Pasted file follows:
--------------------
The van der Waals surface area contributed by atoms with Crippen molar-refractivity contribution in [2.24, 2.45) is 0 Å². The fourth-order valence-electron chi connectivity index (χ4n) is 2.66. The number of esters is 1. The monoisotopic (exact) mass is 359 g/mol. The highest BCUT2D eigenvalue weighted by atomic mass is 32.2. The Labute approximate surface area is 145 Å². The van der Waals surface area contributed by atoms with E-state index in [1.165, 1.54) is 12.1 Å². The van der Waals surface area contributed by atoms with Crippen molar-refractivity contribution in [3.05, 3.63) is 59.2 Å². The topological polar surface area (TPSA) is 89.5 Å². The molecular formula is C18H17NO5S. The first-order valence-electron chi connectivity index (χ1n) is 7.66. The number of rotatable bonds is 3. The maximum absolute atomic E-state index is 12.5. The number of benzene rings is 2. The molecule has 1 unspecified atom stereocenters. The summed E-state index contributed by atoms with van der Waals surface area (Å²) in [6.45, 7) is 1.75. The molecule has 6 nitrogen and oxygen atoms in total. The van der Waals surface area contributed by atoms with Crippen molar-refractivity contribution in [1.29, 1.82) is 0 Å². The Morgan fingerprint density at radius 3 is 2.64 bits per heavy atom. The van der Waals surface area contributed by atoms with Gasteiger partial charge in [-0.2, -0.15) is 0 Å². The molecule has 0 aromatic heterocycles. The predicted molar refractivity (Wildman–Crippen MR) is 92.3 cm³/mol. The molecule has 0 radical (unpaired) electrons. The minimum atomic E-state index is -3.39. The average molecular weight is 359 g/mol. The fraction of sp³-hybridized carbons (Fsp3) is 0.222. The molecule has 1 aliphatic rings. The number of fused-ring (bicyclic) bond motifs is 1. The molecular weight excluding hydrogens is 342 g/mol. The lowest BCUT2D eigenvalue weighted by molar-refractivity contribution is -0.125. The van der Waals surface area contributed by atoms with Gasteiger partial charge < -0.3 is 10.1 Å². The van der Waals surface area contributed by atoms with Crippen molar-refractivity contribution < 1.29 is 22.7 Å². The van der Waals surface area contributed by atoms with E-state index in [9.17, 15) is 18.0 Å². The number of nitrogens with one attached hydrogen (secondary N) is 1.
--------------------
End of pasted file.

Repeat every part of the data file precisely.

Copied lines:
The van der Waals surface area contributed by atoms with Crippen molar-refractivity contribution in [2.24, 2.45) is 0 Å². The fourth-order valence-electron chi connectivity index (χ4n) is 2.66. The number of esters is 1. The monoisotopic (exact) mass is 359 g/mol. The highest BCUT2D eigenvalue weighted by atomic mass is 32.2. The Labute approximate surface area is 145 Å². The van der Waals surface area contributed by atoms with E-state index in [1.165, 1.54) is 12.1 Å². The van der Waals surface area contributed by atoms with Crippen molar-refractivity contribution in [3.05, 3.63) is 59.2 Å². The topological polar surface area (TPSA) is 89.5 Å². The molecular formula is C18H17NO5S. The first-order valence-electron chi connectivity index (χ1n) is 7.66. The number of rotatable bonds is 3. The maximum absolute atomic E-state index is 12.5. The number of benzene rings is 2. The molecule has 1 unspecified atom stereocenters. The summed E-state index contributed by atoms with van der Waals surface area (Å²) in [6.45, 7) is 1.75. The molecule has 6 nitrogen and oxygen atoms in total. The van der Waals surface area contributed by atoms with Crippen molar-refractivity contribution in [1.29, 1.82) is 0 Å². The Morgan fingerprint density at radius 3 is 2.64 bits per heavy atom. The van der Waals surface area contributed by atoms with Gasteiger partial charge in [-0.2, -0.15) is 0 Å². The molecule has 0 aromatic heterocycles. The predicted molar refractivity (Wildman–Crippen MR) is 92.3 cm³/mol. The molecule has 0 radical (unpaired) electrons. The minimum atomic E-state index is -3.39. The average molecular weight is 359 g/mol. The fraction of sp³-hybridized carbons (Fsp3) is 0.222. The molecule has 1 aliphatic rings. The number of fused-ring (bicyclic) bond motifs is 1. The molecular weight excluding hydrogens is 342 g/mol. The lowest BCUT2D eigenvalue weighted by molar-refractivity contribution is -0.125. The van der Waals surface area contributed by atoms with Gasteiger partial charge < -0.3 is 10.1 Å². The van der Waals surface area contributed by atoms with Crippen molar-refractivity contribution < 1.29 is 22.7 Å². The van der Waals surface area contributed by atoms with E-state index in [9.17, 15) is 18.0 Å². The number of nitrogens with one attached hydrogen (secondary N) is 1.